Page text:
University of New Mexico names 1st woman president
ALBUQUERQUE, N.M. (AP) — The University of New Mexico Board of Regents made history Thursday as it named Garnett Stokes the first woman president to lead the state’s flagship school.
Stokes, the provost and executive vice chancellor for academic affairs at the University of Missouri, was among five finalists chosen as part of a national search. She is scheduled to begin her new job in March.
The announcement was made during a special regents’ meeting that marked the culmination of a 10-month process that included surveys, public forums, listening sessions and other meetings between the finalists and members of the university community and administration.
Stokes, 61, accepted a five-year contract with a salary of $400,000.
She takes over as the University of New Mexico and other New Mexico colleges grapple with funding shortages and enrollments that have generally trended downward. The University of New Mexico also faces accusations of financial mismanagement in its athletics department.
“This is a transformational time at UNM, and Dr. Stokes brings the experience, skills and vision that UNM needs in a president to drive UNM beyond just its potential,” Regents’ President Rob Doughty said in a statement.
Doughty said a survey of faculty members indicated that Stokes had the greatest level of support among the finalists.
Before being hired at Missouri, she served as provost and executive vice president for academic affairs at Florida State University. In 2014, she served as that university’s interim president and created a task force to address sexual and domestic violence. She also led the school’s diversity and inclusion committee on recruitment and retention while she was provost.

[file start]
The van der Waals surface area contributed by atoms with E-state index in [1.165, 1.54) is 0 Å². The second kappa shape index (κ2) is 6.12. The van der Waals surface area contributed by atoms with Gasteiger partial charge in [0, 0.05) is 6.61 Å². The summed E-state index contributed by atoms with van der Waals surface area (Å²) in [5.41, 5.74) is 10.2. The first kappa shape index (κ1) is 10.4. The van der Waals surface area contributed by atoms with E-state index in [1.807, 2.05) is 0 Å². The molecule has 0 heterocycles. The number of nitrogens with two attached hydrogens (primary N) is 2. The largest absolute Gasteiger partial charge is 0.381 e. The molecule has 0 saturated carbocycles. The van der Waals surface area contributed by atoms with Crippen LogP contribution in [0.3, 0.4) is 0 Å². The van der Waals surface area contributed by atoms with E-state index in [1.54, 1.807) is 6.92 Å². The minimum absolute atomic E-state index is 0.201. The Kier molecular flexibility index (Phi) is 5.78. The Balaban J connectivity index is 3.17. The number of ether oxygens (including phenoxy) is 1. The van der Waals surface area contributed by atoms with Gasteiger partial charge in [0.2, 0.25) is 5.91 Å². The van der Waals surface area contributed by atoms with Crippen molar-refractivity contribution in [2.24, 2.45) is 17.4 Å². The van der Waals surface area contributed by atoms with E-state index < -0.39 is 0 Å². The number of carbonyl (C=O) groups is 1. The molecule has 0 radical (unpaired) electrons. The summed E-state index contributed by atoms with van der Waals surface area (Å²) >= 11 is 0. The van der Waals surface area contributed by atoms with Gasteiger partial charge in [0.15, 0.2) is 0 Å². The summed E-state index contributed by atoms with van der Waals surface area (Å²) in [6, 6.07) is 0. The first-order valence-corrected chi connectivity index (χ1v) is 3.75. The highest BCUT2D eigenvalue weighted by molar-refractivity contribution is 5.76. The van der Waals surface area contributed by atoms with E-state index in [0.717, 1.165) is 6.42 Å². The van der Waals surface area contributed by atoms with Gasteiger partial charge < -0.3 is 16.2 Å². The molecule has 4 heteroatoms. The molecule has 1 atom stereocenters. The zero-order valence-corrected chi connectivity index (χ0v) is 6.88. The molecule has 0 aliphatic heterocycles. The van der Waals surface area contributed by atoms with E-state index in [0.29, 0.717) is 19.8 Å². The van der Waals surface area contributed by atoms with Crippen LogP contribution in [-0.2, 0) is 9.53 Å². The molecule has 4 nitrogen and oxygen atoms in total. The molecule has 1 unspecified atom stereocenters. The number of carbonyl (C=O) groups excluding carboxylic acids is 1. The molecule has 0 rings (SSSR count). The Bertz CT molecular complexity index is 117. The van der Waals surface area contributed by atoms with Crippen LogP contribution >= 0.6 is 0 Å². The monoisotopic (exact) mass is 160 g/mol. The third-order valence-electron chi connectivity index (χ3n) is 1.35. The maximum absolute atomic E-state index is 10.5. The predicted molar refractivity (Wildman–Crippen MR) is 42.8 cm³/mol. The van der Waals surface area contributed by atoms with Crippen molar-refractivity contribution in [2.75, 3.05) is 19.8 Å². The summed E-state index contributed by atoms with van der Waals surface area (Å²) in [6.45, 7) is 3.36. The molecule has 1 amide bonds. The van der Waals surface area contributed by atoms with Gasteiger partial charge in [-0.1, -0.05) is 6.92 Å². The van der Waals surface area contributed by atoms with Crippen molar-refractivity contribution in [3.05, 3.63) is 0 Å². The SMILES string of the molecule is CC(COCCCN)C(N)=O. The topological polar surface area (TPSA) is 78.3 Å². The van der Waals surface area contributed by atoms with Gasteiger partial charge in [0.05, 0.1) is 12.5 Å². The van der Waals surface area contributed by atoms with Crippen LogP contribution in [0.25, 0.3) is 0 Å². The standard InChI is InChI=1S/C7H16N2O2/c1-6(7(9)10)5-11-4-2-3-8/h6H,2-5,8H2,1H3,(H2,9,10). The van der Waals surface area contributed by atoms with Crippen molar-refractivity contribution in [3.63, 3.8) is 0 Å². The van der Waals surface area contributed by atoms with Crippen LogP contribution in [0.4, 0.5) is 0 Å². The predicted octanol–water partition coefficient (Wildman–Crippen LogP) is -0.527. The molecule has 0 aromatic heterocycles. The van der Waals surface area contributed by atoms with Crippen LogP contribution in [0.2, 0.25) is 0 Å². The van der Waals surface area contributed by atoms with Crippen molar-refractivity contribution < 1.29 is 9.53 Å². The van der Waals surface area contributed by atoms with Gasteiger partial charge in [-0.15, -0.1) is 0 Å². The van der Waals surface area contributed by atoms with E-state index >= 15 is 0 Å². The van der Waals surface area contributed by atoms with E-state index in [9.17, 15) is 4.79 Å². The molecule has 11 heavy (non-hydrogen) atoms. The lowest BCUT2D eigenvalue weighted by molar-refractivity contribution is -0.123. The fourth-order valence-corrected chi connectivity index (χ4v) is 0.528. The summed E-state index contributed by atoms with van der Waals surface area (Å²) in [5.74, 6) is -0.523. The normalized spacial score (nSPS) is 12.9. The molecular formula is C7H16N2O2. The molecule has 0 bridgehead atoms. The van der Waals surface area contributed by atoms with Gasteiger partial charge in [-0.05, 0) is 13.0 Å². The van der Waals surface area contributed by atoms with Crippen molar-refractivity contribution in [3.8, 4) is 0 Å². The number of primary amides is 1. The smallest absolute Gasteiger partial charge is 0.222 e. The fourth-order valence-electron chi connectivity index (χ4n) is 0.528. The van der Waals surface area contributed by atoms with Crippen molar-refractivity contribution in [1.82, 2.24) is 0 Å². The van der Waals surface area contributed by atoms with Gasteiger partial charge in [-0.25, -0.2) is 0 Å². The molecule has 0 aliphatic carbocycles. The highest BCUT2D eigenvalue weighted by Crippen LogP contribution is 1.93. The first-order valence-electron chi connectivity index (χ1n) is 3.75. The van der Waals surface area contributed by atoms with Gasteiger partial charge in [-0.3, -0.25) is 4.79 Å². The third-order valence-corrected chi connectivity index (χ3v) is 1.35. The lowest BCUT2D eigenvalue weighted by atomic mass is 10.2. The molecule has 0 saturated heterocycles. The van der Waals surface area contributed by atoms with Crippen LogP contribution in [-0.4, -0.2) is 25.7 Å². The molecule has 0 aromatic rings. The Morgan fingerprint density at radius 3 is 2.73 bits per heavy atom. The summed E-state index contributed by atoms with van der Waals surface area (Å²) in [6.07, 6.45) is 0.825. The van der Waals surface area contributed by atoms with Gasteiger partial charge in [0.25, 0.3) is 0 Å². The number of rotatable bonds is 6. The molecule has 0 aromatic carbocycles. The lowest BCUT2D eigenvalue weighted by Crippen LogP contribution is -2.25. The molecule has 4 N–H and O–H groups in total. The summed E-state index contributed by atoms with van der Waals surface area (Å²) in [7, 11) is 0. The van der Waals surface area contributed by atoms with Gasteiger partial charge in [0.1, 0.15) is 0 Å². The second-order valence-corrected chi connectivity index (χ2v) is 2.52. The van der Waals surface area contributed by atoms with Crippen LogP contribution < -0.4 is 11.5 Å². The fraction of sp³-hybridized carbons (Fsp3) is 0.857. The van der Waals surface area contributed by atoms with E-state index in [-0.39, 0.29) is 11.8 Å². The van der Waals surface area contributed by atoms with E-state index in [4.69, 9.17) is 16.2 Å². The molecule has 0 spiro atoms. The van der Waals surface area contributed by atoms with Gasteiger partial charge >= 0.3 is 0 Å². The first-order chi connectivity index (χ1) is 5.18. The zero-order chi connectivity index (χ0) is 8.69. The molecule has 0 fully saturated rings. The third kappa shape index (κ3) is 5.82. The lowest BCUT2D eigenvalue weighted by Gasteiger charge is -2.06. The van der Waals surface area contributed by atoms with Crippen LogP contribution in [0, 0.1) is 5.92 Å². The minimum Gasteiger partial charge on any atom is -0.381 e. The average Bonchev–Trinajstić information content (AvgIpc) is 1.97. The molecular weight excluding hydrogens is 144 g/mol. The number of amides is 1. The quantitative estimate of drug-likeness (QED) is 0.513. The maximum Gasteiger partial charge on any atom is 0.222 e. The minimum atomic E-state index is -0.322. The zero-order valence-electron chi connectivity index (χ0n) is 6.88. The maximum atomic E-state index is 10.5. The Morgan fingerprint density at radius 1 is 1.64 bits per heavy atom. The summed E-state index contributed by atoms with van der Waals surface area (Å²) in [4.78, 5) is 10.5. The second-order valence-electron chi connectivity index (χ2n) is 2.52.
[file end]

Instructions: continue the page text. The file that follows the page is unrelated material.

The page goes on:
At Missouri, Stokes established the university’s Office of Civil Rights and Title IX to enforce nondiscrimination policies, investigate alleged violations and educate the community. Title IX is the federal civil rights law that prohibits sex discrimination in education.
Missouri Chancellor Alexander N. Cartwright called Stokes smart and capable.
“Garnett Stokes is an exemplary leader who has made positive contributions to our culture that will impact Mizzou for years to come,” he said.
Stokes, a first-generation college graduate, earned a psychology degree from Carson-Newman College in Tennessee and master’s and doctorate degrees from the University of Georgia.
She will take over from interim President Chaouki Abdallah, who has served in the post since Bob Frank left last year.
The other finalists included University of Idaho President Charles “Chuck” Staben, medical school deans David A. Brenner at the University of California San Diego and Kenneth Kaushansky at Stony Brook University, and Anny Morrobel-Sosa, a former administrator at City University of New York and the University of Texas at El Paso.